Thursday, May 6, 2010


Teen Cthulhu occupy a very special place in my heart for two reasons: firstly, they're named after Lovecraft's grand cosmic horror, and you can't get much cooler than that. Secondly, they had a frightening fixation with suicide and the overall shittiness of life and ten years ago (and sometimes still today) that mindset meant a lot to me. Going back and listening to "Ride The Blade" now i can see, easily, that it was nothing special. You could describe it as symphonic hardcore, i guess, crust metal fused with the most superficial elements of black metal. Other bands like Suicide Nation did this style a lot better, while still other bands like His Hero is Gone crushed Teen Cthulhu in terms of all-out heaviness and atmospheric darkness.
Yet i refuse to part with this record. That owes something to the fact that it's out of print on an incredibly boutique label and worth quite a bit on the collector's market, but more to the idea that it represents a part of my life that i remember with aching vividness and draws me into feelings that seem as real to me tonight as they did a decade ago, under some bitter waxy moon with echoes of romantic despondency in my heart. The cover says it all-i'll spill all this blood, i'll eviscerate myself and injure myself and give up my life for all these stupid problems that seem so fucking important-but none of that sacrifice is going to mean shit to the people you want it to affect. Suicide truly does go hand in hand with hopelessness and Teen Cthulhu are to be commended for tapping in to that blackened horror show and returning with some sort of picture of what it's like there.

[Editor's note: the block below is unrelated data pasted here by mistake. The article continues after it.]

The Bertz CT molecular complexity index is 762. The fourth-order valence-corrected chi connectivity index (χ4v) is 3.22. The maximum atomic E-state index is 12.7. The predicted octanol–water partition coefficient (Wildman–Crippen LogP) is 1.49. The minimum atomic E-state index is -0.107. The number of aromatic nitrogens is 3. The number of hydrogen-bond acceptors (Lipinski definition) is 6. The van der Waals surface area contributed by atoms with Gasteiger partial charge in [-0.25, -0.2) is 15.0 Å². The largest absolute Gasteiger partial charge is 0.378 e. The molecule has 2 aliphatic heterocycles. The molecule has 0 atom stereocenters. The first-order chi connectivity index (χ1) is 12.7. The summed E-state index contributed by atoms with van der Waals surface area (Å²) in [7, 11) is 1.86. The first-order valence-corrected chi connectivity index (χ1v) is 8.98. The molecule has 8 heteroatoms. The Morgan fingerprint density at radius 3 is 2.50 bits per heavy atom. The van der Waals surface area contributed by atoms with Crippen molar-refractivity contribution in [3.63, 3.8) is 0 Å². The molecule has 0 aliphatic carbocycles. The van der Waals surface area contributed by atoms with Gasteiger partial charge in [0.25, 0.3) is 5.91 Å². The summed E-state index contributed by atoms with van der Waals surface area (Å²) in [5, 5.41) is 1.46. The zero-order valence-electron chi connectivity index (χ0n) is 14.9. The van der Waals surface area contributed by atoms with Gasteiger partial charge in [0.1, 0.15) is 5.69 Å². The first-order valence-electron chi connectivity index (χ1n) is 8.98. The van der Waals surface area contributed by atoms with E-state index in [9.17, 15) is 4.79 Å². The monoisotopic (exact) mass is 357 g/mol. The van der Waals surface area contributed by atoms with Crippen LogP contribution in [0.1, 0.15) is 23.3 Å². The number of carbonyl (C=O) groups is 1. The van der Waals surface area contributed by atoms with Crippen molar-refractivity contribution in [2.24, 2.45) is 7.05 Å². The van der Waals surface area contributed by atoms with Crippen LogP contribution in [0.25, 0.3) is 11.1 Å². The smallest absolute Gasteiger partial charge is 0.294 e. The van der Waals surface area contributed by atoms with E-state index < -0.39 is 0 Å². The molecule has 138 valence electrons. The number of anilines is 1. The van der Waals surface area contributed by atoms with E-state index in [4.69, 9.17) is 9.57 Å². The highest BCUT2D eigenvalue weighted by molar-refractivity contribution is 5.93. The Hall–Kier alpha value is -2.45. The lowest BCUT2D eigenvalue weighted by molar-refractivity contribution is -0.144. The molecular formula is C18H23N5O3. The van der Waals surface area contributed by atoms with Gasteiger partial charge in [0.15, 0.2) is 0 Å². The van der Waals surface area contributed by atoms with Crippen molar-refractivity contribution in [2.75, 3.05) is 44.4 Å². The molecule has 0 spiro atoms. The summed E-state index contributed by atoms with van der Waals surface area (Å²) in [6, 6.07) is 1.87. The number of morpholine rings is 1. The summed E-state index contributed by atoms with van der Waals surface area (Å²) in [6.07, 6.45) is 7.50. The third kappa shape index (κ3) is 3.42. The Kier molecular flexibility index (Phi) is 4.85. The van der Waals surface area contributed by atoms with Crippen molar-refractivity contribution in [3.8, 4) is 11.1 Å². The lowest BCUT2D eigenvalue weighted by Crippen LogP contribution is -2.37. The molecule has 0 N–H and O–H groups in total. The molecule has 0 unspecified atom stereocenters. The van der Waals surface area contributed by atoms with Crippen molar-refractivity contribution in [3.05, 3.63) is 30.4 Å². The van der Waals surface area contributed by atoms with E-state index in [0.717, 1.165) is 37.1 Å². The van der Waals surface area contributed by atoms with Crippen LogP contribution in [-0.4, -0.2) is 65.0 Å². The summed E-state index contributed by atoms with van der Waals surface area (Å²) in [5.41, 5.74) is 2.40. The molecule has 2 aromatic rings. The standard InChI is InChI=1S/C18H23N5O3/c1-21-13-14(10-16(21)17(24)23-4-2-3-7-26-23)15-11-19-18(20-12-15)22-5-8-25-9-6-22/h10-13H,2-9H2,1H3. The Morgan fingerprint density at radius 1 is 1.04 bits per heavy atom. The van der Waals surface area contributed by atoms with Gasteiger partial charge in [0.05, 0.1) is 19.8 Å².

Stephen Malkmus recently said that all music is nostalgia. Once you hear a song for the second time, it's more or less ruined and you're just trading on the memory of how the music made you feel the first time it hit you. We're always struggling to regain that feeling, the moment when it meant something and it felt like that was all that mattered in the world. I don't think that feeling diminishes the strength of the songs we love but i certainly think Malkmus's statement is profound and true; emotion is more visceral than anything else and the first time always sets the stage no matter what. Things can change after that but there is always, always that first experience. It embeds itself. I don't want to say that "Ride The Blade" carries any magnificent weight for me but listening to this record brings back something sort of intangible that i can't quite define. A sickly-sweet bitterness, maybe, or a cloudy wash of colour and feeling. It's supposed to work this way, right?

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